Opponents and supporters of same-sex marriage are fighting over the phrasing of a single paragraph in the war of words to win over voters in the fall when a referendum on gay marriage comes to a head. The paragraph summarizes Referendum 74, which puts to a public vote the gay marriage bill Gov. Chris Gregoire tearfully signed earlier this month. Why in the world would the phrasing of a simple summary be so important?
The phrasing is a touchy topic because so much effort goes into writing an unbiased explanation. State Attorney General Rob McKenna has the final say on the phrasing of the referendum. Right now this is what he has proposed:
This bill would redefine marriage to allow same-sex couples to marry, apply marriage eligibility requirements without regard to gender and specify that laws using gender-specific terms like 'husband' and 'wife' include same-sex spouses.
Same-sex marriage supporters are not satisfied with that summary. This is what they have offered:
This bill would permit marriage for same-sex couples, protect religious freedom by ensuring clergy and religious organizations are not required to perform marriages or accommodate marriage celebrations, and preserve domestic partnerships for seniors.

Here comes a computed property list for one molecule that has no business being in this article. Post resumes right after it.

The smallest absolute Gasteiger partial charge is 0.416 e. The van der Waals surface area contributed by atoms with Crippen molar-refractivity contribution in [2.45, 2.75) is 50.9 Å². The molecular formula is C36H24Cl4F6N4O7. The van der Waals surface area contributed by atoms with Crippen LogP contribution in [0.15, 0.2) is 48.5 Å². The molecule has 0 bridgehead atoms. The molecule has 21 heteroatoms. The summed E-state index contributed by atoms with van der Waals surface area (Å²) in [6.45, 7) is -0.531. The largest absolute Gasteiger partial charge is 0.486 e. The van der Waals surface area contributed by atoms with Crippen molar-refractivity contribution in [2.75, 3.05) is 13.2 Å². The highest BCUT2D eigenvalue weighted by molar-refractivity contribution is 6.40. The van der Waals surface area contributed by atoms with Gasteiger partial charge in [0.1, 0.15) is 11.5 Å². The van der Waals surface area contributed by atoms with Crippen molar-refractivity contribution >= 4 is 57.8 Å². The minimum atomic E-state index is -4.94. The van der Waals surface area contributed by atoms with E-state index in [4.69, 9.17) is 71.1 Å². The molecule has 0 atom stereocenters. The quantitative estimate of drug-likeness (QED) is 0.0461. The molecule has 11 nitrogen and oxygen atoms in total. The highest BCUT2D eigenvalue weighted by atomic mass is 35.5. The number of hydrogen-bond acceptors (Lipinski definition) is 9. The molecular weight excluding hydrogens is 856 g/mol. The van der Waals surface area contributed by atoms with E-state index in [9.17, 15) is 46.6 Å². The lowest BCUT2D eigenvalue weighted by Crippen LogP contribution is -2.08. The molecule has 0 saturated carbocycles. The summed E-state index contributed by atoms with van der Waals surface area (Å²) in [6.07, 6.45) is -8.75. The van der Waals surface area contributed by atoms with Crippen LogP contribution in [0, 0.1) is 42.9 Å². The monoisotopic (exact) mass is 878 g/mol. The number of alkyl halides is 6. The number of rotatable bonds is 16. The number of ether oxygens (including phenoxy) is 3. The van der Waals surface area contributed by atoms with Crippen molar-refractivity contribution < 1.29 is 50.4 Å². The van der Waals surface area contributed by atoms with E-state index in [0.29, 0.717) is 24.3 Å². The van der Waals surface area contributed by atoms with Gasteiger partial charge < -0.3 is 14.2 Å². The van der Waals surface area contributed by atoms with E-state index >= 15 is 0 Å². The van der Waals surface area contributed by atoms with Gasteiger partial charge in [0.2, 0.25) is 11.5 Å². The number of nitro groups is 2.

That "redefine marriage" phrase is the linchpin of this fight. The same-sex marriage opponents National Organization for Marriage say extensive and repeated polling show "redefine marriage" is their most effective message 'Gays and Lesbians have a right to live as they choose, they don't have the right to redefine marriage for all of us.' On the other side, supporters filed a lawsuit Monday saying McKenna's language is "unnecessarily confusing, focuses on superfluous rather than essential elements, and again uses potentially prejudicial terms."